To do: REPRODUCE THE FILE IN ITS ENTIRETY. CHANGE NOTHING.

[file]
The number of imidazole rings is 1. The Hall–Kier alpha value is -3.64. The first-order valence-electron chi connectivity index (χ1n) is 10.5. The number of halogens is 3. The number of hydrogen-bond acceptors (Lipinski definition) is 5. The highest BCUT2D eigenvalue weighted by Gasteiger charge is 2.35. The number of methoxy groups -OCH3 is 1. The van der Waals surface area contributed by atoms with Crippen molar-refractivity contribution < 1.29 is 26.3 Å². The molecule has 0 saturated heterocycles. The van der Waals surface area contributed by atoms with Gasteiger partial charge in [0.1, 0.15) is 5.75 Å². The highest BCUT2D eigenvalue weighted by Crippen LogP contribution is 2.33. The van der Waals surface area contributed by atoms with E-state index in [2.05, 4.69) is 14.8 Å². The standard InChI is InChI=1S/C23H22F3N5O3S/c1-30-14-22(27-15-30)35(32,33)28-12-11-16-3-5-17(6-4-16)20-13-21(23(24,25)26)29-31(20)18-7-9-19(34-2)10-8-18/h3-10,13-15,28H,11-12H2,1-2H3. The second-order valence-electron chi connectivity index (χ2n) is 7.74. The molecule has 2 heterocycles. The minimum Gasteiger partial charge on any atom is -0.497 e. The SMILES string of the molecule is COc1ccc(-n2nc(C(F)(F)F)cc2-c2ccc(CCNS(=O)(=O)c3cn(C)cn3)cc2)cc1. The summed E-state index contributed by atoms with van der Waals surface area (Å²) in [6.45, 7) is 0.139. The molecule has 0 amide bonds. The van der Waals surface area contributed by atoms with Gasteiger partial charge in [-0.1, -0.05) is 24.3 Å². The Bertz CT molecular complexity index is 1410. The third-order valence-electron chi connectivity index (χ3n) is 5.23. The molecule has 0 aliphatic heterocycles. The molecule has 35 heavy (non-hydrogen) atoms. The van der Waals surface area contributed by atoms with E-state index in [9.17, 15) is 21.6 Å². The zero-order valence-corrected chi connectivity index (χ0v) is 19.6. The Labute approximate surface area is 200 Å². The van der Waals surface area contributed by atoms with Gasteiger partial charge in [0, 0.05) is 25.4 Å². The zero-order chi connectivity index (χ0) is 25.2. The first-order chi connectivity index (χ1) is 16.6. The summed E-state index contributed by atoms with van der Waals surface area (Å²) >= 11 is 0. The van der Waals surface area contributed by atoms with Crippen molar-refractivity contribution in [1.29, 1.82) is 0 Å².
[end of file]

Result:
The number of imidazole rings is 1. The Hall–Kier alpha value is -3.64. The first-order valence-electron chi connectivity index (χ1n) is 10.5. The number of halogens is 3. The number of hydrogen-bond acceptors (Lipinski definition) is 5. The highest BCUT2D eigenvalue weighted by Gasteiger charge is 2.35. The number of methoxy groups -OCH3 is 1. The van der Waals surface area contributed by atoms with Crippen molar-refractivity contribution < 1.29 is 26.3 Å². The molecule has 0 saturated heterocycles. The van der Waals surface area contributed by atoms with Gasteiger partial charge in [0.1, 0.15) is 5.75 Å². The highest BCUT2D eigenvalue weighted by Crippen LogP contribution is 2.33. The van der Waals surface area contributed by atoms with E-state index in [2.05, 4.69) is 14.8 Å². The standard InChI is InChI=1S/C23H22F3N5O3S/c1-30-14-22(27-15-30)35(32,33)28-12-11-16-3-5-17(6-4-16)20-13-21(23(24,25)26)29-31(20)18-7-9-19(34-2)10-8-18/h3-10,13-15,28H,11-12H2,1-2H3. The second-order valence-electron chi connectivity index (χ2n) is 7.74. The molecule has 2 heterocycles. The minimum Gasteiger partial charge on any atom is -0.497 e. The SMILES string of the molecule is COc1ccc(-n2nc(C(F)(F)F)cc2-c2ccc(CCNS(=O)(=O)c3cn(C)cn3)cc2)cc1. The summed E-state index contributed by atoms with van der Waals surface area (Å²) in [6.45, 7) is 0.139. The molecule has 0 amide bonds. The van der Waals surface area contributed by atoms with Gasteiger partial charge in [-0.1, -0.05) is 24.3 Å². The Bertz CT molecular complexity index is 1410. The third-order valence-electron chi connectivity index (χ3n) is 5.23. The molecule has 0 aliphatic heterocycles. The molecule has 35 heavy (non-hydrogen) atoms. The van der Waals surface area contributed by atoms with E-state index in [9.17, 15) is 21.6 Å². The zero-order valence-corrected chi connectivity index (χ0v) is 19.6. The Labute approximate surface area is 200 Å². The van der Waals surface area contributed by atoms with Gasteiger partial charge in [0, 0.05) is 25.4 Å². The zero-order chi connectivity index (χ0) is 25.2. The first-order chi connectivity index (χ1) is 16.6. The summed E-state index contributed by atoms with van der Waals surface area (Å²) >= 11 is 0. The van der Waals surface area contributed by atoms with Crippen molar-refractivity contribution in [1.29, 1.82) is 0 Å².